Abandoned Place

Abandoned Place: Kenilworth Castle, The Abandoned Castle in Warwickshire, England

Geoffrey de Clinton constructed Kenilworth Castle in the early 1120s, and it maintained its original form throughout the 12th century. King John took a particular interest in Kenilworth and made significant enhancements to the castle. He ordered the use of stone for the outer bailey wall, built two defensive walls, and created the Great Mere, a water feature designed to safeguard the fortress. These fortifications highlighted Kenilworth’s importance. However, King John’s son, Henry III, seized the castle from him.

Kenilworth Castle became the stage for the longest siege in English history. In 1264, King Henry III attempted to appease the rebelling barons by offering his son, Edward, as a hostage. The barons treated Edward cruelly, despite his eventual release in 1265. The following year, Simon de Montfort II, the owner of Kenilworth Fort, was supposed to surrender the castle to the King as agreed, but he refused to do so.

In June 1266, King Henry III besieged the castle, and the siege persisted until December of the same year. Despite numerous attempts, the castle’s defenses remained steadfast. Eventually, the King offered the rebels a chance to regain their confiscated properties if they surrendered the fortress.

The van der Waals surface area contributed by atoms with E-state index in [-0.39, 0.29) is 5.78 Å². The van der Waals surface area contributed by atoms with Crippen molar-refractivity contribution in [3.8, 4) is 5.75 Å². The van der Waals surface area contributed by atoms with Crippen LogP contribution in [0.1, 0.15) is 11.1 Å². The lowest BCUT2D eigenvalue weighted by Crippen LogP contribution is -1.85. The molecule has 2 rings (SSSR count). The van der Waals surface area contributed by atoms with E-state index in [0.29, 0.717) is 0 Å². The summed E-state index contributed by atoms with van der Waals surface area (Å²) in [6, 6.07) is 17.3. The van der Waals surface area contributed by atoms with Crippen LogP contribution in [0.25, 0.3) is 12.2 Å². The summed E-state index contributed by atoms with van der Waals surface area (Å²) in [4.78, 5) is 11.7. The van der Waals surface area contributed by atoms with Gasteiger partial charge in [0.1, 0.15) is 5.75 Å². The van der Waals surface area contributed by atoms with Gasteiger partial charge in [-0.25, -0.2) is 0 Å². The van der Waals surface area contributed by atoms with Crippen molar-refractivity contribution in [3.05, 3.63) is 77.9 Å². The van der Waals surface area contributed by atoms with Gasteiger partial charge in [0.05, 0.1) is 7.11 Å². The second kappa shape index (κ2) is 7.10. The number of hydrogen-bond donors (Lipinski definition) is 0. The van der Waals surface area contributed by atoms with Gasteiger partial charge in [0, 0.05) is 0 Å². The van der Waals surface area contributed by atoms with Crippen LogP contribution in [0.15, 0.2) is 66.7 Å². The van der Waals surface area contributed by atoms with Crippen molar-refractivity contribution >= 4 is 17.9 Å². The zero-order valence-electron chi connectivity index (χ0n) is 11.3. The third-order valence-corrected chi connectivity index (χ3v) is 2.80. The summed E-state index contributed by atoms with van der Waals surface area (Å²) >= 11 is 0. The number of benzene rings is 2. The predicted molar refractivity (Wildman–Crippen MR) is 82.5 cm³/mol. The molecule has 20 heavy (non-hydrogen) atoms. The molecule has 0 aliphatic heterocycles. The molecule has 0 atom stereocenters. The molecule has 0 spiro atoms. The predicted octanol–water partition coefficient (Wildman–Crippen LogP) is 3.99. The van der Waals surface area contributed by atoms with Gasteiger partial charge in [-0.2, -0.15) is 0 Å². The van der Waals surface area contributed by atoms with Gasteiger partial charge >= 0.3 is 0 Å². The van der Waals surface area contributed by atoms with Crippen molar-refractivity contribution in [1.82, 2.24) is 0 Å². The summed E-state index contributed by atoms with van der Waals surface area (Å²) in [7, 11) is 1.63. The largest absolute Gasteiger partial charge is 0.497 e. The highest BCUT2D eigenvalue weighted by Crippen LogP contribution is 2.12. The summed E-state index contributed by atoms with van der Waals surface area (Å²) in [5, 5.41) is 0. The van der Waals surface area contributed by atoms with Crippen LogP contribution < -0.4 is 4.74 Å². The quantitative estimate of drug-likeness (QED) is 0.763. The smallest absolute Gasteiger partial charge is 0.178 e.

As time passed, Kenilworth Castle continued to play a significant role in various important events. It was involved in Lancastrian operations during the Wars of the Roses, the removal of Edward II from the throne, and the grand reception that the Earl of Leicester prepared for Queen Elizabeth I. Unfortunately, Kenilworth suffered damage after the First Civil War and has remained an abandoned castle since then. Since 1984, the English Heritage Society has been responsible for managing the estate.


Source: https://numerologybox.com
Category: Abandoned Place

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